Posted by on Jul 28, 2021 in Main |

Although the nights are still short they are slowly lengthening. There will be a ‘Glorious Twelfth’ for astronomers this month. On the 12th of august we will see the maximum of the Perseid meteor shower. One of the most reliable displays of shooting stars. In addition the giant planets, Saturn and Jupiter are at their closest and brightest.The Plough lies north west with the ‘W’ of Cassiopeia at the same height in the north east. The four stars that make the square of Pegasus are becoming more noticeable in the north east and the summer triangle of stars Altair, Deneb and Vega are still very dominant in the summer sky. Arcturus is dropping to the west while Antares is now past its best.

The southern part of the sky is still taken up by the formless Hercules, Ophiuchus and Serpens. Yet more dull constellations are appearing low in the south east; these are Capricornus, and Aquarius, and although both lie in the zodiac there is nothing else to recommend them.

An indication that summer is drawing to a close is the return of Orion the hunter in the eastern pre dawn sky. Sometimes called the ‘Ghost of the shimmering summer dawn’. If you’re up early and have an unobstructed view to the east, be sure to look in that direction in the hour before dawn, The Hunter, recently behind the sun as seen from our earthly vantage point and now ascending once more before sunrise. The Hunter rises on his side, with his three Belt stars; Mintaka, Alnitak and Alnilam pointing straight up. This August, there’s a very bright object not far from the Hunter, also in the east before sunup. It’s the planet Venus. Watch for them both.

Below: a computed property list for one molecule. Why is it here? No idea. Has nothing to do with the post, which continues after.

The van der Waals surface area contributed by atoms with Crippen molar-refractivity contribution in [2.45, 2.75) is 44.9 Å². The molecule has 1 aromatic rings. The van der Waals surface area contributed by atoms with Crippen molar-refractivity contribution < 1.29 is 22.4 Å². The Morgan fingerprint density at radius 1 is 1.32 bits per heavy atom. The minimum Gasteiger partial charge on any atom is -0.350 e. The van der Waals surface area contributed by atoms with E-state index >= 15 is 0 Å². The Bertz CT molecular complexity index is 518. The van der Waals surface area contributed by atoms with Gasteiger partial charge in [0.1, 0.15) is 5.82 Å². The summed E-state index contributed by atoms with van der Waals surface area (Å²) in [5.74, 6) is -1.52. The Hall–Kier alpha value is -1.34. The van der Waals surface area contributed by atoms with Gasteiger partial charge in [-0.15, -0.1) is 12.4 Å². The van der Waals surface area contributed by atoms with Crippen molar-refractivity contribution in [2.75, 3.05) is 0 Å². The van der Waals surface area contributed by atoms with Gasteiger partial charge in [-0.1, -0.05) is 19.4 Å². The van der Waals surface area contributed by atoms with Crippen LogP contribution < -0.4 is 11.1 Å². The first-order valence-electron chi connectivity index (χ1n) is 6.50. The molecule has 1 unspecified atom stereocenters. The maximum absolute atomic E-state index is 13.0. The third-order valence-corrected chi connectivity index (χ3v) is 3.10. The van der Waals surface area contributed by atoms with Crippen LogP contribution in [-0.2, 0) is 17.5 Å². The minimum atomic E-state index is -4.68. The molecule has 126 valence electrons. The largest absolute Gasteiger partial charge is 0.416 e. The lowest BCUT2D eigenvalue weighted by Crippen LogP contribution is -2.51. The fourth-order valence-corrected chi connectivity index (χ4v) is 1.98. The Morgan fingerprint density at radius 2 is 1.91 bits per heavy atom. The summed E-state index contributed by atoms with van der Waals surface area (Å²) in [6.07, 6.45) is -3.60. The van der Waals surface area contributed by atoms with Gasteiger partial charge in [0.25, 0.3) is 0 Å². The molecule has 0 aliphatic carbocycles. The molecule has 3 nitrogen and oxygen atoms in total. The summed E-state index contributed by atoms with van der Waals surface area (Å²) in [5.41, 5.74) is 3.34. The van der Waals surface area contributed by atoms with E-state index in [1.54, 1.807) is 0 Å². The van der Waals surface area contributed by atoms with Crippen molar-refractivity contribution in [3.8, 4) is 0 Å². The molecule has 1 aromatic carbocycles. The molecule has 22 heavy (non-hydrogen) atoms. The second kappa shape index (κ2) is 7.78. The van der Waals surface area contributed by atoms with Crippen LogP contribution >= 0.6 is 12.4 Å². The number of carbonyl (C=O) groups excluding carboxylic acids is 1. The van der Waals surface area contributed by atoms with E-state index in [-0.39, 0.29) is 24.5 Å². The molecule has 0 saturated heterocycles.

The Planets:-

Venus is lying very low in the west after sunset, falling below the horizon around 9.30pm. At magnitude –4.0, only its brilliance makes it stand out against the bright twilight this month.

Mars at magnitude +1.8 and Mercury at magnitude –0.5, are also very low on he horizon to the lower right of Venus, and set around 9pm.

There is plenty more planetary action in the south east, as the Solar System’s two gas giants both come closet to the Earth this year.

Saturn will be reaching its near point on the 2nd of this month at a distance of 1337 kilometres away. Saturn is visible all night long, in the constellation of Capricornus at magnitude +0.2. Using a low power telescope you should be able to view its famous rings and the largest of its 82 moons.

Jupiter shines bright at magnitude –2.9 in the constellation of Aquarius. Also visible all night long. Jupiter passes it’s nearest to Earth on 20th of the month, at a distance of 600 million kilometres away. Holding a good pair of binoculars steady observe the four largest moons and the cloud patterns on its gaseous surface.

Neptune can be found on the other side of Aquarius at a faint magnitude of +7.8 after 9pm.

Uranus, located in the constellation of Aries, has a dull magnitude of +5.7 and rises around 11pm.

Other highlights :-

At 3am on 3rd August, the Moon comes close to the upper section of the Hyades star cluster with Aldebaran and the Pleiades above.

On the 9th of this month look carefully to the right of brilliant Venus to see the young Moon. Below its narrow crescent are Mercury, with the fainter Mars and the star Regulus.

The following night the crescent Moon lies between Venus and the faint trio of Mercury, Mars and Regulus.

On 11th August the Moon continues to team up with Venus.

21st of this month sees the full Moon get close up a personnel with Bright Jupiter.

On the three nights from the 28th onwards the Moon will be dancing with the Hyades and Pleiades star clusters along with Aldebaran, in the constellation of Taurus

Meteor showers:-

He nights of the 12th and 13th August will be the maximum of the Perseid meteor shower. With the Moon setting below the horizon before 10.30pm, this will be an excellent year for observing its abundance of fast, bright shooting stars. The Perseids are connected with comet Swift-Tuttle which was discovered by Lewis swift and Horrace Tuttle in 1862. The comet takes 133 years to orbit the Sun.

Phases of the Moon :-

New Moon 8th
First quarter 15th
Full Moon 22nd
Last quarter 30th